A: Your Gaglo or Podenco was bred to be an independent thinker with great endurance, prey drive and focus. These are fantastic qualities, but if not channeled into positive outlets can be challenging, so please make sure to provide your dog with the patience, time, love, and mental/physical stimulation they need to thrive. This will be DIFFERENT for every dog. If your dog is nervous at first, they may be more included to chew or experience separation anxiety, so give them plenty of appropriate things to satisfy these needs, like bully sticks from grass fed animals and Himalayan chews, otherwise they may make do with your couch or slippers.

Q: Will my Galgo or Podenco like children?

A: It depends on the animal and how you allow your child to interact with them. We can’t tell you that a specific dog who has never been around children will like them. What we can tell you, is that if you do have children, it is important to make sure they are supervised as they learn to play with and handle your dog, as dogs quickly learn children are dangerous if they are handled roughly or hurt by unknowing children and this can have lasting negative effects for both hounds and children.

Q: Why isn’t my new dog relaxing with relief and jumping up and down with glee now that they have a home?

A: It can take time for a rescue dog to feel safe and relaxed in their new home. Please don’t forget the rescue, “Rule of 3’s” as your new Galgo or Podenco settles in. It can take a rescue dog 3 days to even begin to feel safe, 3 weeks for them to start to feel comfortable and safe, and 3 months before they really start to settle in and trust that they are “home” and part of a family. Some dogs need no time, some need a little time, and some need a long time to finally feel safe and really come into their own.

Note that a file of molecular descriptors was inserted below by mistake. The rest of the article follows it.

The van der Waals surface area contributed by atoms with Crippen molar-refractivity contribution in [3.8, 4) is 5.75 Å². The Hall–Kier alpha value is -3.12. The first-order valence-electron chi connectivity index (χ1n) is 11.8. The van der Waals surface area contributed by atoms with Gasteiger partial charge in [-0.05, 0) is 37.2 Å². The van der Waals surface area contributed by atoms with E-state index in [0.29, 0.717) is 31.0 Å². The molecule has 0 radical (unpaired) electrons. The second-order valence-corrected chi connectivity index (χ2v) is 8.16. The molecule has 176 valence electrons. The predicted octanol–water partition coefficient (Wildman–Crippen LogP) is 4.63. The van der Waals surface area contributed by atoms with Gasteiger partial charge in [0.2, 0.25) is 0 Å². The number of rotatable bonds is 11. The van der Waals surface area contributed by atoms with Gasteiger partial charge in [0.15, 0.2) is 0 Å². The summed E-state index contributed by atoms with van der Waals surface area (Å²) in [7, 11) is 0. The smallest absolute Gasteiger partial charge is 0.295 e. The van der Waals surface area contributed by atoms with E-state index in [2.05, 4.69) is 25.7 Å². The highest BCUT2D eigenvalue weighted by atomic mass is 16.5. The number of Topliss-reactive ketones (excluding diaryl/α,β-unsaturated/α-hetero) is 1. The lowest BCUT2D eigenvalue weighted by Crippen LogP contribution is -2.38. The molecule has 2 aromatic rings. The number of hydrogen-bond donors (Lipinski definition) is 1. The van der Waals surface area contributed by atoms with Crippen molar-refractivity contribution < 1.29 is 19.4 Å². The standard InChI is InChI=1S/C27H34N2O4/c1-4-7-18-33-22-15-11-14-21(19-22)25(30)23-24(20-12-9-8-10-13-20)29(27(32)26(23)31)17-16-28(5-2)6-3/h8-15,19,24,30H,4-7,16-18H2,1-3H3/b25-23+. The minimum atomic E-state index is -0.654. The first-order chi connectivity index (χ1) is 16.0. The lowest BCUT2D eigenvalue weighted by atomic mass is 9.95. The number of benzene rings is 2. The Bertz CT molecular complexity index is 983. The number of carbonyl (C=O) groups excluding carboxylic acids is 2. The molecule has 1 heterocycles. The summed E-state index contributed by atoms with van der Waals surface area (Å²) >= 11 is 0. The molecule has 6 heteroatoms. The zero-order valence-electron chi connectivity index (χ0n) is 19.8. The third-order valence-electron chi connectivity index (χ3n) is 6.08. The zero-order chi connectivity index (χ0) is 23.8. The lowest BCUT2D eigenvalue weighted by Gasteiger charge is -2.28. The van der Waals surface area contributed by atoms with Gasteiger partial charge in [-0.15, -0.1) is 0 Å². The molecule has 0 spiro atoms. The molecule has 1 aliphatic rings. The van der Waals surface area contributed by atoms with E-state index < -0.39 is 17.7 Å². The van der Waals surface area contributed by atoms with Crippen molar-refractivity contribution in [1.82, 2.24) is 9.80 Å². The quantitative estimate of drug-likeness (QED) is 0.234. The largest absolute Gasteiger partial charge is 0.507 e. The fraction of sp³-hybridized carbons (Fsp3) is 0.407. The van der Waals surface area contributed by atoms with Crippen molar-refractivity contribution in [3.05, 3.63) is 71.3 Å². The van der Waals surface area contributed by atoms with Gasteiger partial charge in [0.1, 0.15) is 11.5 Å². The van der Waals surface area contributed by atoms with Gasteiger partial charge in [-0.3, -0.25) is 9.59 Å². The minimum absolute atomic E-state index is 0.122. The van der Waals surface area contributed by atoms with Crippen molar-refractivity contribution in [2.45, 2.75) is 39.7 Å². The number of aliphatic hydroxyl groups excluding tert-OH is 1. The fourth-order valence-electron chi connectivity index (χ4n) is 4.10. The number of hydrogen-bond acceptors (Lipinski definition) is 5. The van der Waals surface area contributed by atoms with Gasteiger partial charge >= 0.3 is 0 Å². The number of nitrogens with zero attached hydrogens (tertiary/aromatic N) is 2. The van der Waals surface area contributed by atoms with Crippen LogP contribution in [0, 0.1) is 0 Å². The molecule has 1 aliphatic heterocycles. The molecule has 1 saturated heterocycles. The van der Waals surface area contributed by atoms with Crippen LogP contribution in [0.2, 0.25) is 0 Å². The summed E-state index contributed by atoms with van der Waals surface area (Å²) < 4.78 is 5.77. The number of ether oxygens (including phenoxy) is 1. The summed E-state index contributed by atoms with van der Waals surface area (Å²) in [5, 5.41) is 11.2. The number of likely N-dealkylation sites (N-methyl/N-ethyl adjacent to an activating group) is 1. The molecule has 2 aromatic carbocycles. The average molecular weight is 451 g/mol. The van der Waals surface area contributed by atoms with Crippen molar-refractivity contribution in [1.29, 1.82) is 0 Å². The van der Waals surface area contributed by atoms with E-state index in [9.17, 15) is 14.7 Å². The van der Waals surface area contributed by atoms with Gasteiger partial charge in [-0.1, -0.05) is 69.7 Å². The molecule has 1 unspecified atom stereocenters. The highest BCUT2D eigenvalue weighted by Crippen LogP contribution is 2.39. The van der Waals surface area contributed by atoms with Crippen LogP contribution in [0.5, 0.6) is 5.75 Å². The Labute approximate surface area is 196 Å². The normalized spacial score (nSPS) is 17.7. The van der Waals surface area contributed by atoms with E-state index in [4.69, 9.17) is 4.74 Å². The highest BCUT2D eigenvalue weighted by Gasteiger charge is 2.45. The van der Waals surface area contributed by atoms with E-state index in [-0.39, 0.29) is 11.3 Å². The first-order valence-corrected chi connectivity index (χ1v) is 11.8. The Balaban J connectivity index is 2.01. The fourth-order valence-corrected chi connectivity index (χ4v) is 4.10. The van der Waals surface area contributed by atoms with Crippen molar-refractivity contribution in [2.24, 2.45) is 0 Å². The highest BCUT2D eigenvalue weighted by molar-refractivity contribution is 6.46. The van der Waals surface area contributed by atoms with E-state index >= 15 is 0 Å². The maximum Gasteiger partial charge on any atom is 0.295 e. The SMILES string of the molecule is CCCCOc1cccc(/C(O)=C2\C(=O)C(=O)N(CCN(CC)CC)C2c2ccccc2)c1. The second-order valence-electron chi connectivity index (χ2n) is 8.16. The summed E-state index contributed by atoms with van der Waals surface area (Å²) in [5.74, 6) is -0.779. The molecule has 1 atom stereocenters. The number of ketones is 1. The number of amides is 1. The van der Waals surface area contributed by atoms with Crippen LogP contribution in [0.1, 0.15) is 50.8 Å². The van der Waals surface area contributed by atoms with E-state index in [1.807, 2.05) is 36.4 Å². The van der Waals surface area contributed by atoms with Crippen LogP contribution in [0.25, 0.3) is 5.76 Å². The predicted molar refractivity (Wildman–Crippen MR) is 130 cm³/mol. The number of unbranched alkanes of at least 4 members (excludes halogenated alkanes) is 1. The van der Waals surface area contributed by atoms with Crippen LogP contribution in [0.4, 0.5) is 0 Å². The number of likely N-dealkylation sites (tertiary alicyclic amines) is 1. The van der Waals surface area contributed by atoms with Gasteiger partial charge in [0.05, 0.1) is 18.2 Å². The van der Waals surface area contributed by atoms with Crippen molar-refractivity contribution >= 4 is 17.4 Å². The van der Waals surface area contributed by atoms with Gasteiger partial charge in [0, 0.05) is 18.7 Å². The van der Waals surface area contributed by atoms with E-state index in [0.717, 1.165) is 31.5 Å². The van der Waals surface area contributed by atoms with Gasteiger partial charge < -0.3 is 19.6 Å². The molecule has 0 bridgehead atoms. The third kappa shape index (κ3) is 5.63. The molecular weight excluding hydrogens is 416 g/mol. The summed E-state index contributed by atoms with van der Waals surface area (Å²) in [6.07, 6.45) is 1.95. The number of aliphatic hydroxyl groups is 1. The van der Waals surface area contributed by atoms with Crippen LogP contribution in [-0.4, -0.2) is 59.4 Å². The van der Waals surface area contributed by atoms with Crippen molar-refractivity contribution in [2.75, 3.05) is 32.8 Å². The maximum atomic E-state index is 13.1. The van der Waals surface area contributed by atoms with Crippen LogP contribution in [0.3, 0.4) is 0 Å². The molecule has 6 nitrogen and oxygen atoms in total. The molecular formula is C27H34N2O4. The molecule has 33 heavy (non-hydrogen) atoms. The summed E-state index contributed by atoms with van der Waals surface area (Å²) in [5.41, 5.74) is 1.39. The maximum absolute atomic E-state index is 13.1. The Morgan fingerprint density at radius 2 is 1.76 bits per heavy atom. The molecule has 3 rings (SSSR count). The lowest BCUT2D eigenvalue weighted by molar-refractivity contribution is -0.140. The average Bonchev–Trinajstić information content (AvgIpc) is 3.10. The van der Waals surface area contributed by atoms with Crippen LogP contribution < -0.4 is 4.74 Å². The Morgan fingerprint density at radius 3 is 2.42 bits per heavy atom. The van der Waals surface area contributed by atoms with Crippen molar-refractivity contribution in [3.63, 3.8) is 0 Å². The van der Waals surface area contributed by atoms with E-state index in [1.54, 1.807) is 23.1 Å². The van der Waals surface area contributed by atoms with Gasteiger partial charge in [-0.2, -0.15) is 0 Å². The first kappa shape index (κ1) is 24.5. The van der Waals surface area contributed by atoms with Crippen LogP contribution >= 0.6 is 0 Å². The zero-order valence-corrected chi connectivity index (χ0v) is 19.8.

Q: Should I treat my new Galgo or Podenco as a flight risk?

A. PLEASE TREAT YOUR NEWLY ARRIVED POD OR GALGO AS AN EXTREME FLIGHT RISK. They are like wraiths, capable of being asleep on your couch one second and then turning into liquid smoke and flowing out a one-inch crack in your door before you even know they’ve moved. They are very capable of surviving on their own, in the rough, on the streets, or in the wild and may not have had the best experience with humans they will often see “out there” as much safer than their new home when they first arrive. They do not necessarily know they’ve won the dog lottery and that life will be grand from here on out. They have not bonded with you, they have not bonded with the other animals in your home, they do not know where they are, and they do not know how to get back home if they get out.

Q: What precautions can I take to minimize the flight risk of my new Galgo or Podenco?

A. Take extra precautions until they know they are home, safe, and bonded to you and other animals in the family. Keep them on leash when you are opening and closing doors, put gates around entrances to add an extra boundary of safety (they can jump these boundaries, but it may slow them down if they do try to get out), lock doors so they do not open and close when you don’t expect them to, use a leash at first even in your fenced yard, when it is time to graduate to no leash in the yard supervise your new dog and DO NOT leave them unattended. It is much better to be on the conservative side the first few weeks, than wish with regret that you had. When a new dog gets out it is EXTREMELY hard to get them back safely.

Q: What do I do if my Galgo or Podenco does get loose?